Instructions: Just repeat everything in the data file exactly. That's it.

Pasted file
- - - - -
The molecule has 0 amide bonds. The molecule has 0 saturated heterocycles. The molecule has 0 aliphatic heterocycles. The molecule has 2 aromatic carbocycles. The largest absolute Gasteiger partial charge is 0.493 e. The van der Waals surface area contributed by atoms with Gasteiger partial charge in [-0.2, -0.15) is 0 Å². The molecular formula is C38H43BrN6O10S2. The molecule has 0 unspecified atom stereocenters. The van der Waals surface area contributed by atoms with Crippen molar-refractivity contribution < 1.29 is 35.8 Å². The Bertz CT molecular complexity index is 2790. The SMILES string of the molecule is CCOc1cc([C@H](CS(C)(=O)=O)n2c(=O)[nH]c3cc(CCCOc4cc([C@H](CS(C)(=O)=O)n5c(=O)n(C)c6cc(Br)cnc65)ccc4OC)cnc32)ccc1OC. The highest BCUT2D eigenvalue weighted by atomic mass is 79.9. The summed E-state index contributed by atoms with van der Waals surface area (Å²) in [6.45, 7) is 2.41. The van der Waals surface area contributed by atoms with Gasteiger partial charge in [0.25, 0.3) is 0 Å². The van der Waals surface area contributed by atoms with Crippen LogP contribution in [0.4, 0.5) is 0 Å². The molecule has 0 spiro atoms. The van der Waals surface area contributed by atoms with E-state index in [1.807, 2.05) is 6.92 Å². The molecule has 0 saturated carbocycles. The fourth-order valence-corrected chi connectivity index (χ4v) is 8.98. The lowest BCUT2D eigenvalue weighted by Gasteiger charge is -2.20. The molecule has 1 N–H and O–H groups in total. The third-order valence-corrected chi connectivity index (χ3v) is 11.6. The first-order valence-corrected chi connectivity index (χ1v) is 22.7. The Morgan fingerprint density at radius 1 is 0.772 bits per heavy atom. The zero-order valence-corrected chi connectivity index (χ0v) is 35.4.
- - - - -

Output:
The molecule has 0 amide bonds. The molecule has 0 saturated heterocycles. The molecule has 0 aliphatic heterocycles. The molecule has 2 aromatic carbocycles. The largest absolute Gasteiger partial charge is 0.493 e. The van der Waals surface area contributed by atoms with Gasteiger partial charge in [-0.2, -0.15) is 0 Å². The molecular formula is C38H43BrN6O10S2. The molecule has 0 unspecified atom stereocenters. The van der Waals surface area contributed by atoms with Crippen molar-refractivity contribution < 1.29 is 35.8 Å². The Bertz CT molecular complexity index is 2790. The SMILES string of the molecule is CCOc1cc([C@H](CS(C)(=O)=O)n2c(=O)[nH]c3cc(CCCOc4cc([C@H](CS(C)(=O)=O)n5c(=O)n(C)c6cc(Br)cnc65)ccc4OC)cnc32)ccc1OC. The highest BCUT2D eigenvalue weighted by atomic mass is 79.9. The summed E-state index contributed by atoms with van der Waals surface area (Å²) in [6.45, 7) is 2.41. The van der Waals surface area contributed by atoms with Gasteiger partial charge in [0.25, 0.3) is 0 Å². The van der Waals surface area contributed by atoms with Crippen LogP contribution in [0.4, 0.5) is 0 Å². The molecule has 0 spiro atoms. The van der Waals surface area contributed by atoms with E-state index in [1.807, 2.05) is 6.92 Å². The molecule has 0 saturated carbocycles. The fourth-order valence-corrected chi connectivity index (χ4v) is 8.98. The lowest BCUT2D eigenvalue weighted by Gasteiger charge is -2.20. The molecule has 1 N–H and O–H groups in total. The third-order valence-corrected chi connectivity index (χ3v) is 11.6. The first-order valence-corrected chi connectivity index (χ1v) is 22.7. The Morgan fingerprint density at radius 1 is 0.772 bits per heavy atom. The zero-order valence-corrected chi connectivity index (χ0v) is 35.4.